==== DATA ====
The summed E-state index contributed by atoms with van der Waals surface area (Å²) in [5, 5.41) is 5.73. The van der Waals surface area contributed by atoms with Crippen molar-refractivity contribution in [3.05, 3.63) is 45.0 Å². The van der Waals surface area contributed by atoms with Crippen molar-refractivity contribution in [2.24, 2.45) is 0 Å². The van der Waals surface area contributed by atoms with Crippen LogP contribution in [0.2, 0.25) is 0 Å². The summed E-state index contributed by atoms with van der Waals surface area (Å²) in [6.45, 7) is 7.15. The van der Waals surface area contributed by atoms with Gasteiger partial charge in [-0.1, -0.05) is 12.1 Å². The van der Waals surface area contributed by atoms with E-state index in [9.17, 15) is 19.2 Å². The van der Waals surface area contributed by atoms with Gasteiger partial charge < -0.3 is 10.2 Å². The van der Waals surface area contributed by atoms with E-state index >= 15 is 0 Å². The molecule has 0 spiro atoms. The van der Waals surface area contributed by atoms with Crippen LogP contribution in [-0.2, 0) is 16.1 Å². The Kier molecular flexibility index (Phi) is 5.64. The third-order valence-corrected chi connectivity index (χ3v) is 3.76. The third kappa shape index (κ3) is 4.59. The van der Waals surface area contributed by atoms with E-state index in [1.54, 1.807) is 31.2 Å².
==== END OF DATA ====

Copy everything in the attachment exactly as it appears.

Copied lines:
The summed E-state index contributed by atoms with van der Waals surface area (Å²) in [5, 5.41) is 5.73. The van der Waals surface area contributed by atoms with Crippen molar-refractivity contribution in [3.05, 3.63) is 45.0 Å². The van der Waals surface area contributed by atoms with Crippen molar-refractivity contribution in [2.24, 2.45) is 0 Å². The van der Waals surface area contributed by atoms with Crippen LogP contribution in [0.2, 0.25) is 0 Å². The summed E-state index contributed by atoms with van der Waals surface area (Å²) in [6.45, 7) is 7.15. The van der Waals surface area contributed by atoms with Gasteiger partial charge in [-0.1, -0.05) is 12.1 Å². The van der Waals surface area contributed by atoms with E-state index in [9.17, 15) is 19.2 Å². The van der Waals surface area contributed by atoms with Gasteiger partial charge < -0.3 is 10.2 Å². The van der Waals surface area contributed by atoms with E-state index >= 15 is 0 Å². The molecule has 0 spiro atoms. The van der Waals surface area contributed by atoms with Crippen LogP contribution in [-0.2, 0) is 16.1 Å². The Kier molecular flexibility index (Phi) is 5.64. The third-order valence-corrected chi connectivity index (χ3v) is 3.76. The third kappa shape index (κ3) is 4.59. The van der Waals surface area contributed by atoms with E-state index in [1.54, 1.807) is 31.2 Å².